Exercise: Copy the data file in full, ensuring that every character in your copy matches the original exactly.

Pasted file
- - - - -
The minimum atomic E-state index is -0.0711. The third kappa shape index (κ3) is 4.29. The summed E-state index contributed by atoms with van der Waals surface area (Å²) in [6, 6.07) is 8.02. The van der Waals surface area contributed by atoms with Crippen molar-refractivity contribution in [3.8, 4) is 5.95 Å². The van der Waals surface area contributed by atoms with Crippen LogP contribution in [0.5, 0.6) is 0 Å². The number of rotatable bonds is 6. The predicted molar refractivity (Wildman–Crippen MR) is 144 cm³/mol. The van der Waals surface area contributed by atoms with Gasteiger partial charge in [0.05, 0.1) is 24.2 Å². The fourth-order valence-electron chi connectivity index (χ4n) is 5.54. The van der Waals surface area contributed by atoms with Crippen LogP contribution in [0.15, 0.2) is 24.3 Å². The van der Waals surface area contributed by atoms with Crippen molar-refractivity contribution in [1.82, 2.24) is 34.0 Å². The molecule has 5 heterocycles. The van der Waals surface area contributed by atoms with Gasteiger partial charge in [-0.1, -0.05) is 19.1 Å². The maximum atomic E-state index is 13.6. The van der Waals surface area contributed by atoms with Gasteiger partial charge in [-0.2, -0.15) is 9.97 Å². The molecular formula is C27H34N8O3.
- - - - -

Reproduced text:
The minimum atomic E-state index is -0.0711. The third kappa shape index (κ3) is 4.29. The summed E-state index contributed by atoms with van der Waals surface area (Å²) in [6, 6.07) is 8.02. The van der Waals surface area contributed by atoms with Crippen molar-refractivity contribution in [3.8, 4) is 5.95 Å². The van der Waals surface area contributed by atoms with Crippen LogP contribution in [0.5, 0.6) is 0 Å². The number of rotatable bonds is 6. The predicted molar refractivity (Wildman–Crippen MR) is 144 cm³/mol. The van der Waals surface area contributed by atoms with Gasteiger partial charge in [0.05, 0.1) is 24.2 Å². The fourth-order valence-electron chi connectivity index (χ4n) is 5.54. The van der Waals surface area contributed by atoms with Crippen LogP contribution in [0.15, 0.2) is 24.3 Å². The van der Waals surface area contributed by atoms with Crippen molar-refractivity contribution in [1.82, 2.24) is 34.0 Å². The molecule has 5 heterocycles. The van der Waals surface area contributed by atoms with Gasteiger partial charge in [-0.1, -0.05) is 19.1 Å². The maximum atomic E-state index is 13.6. The van der Waals surface area contributed by atoms with Gasteiger partial charge in [-0.2, -0.15) is 9.97 Å². The molecular formula is C27H34N8O3.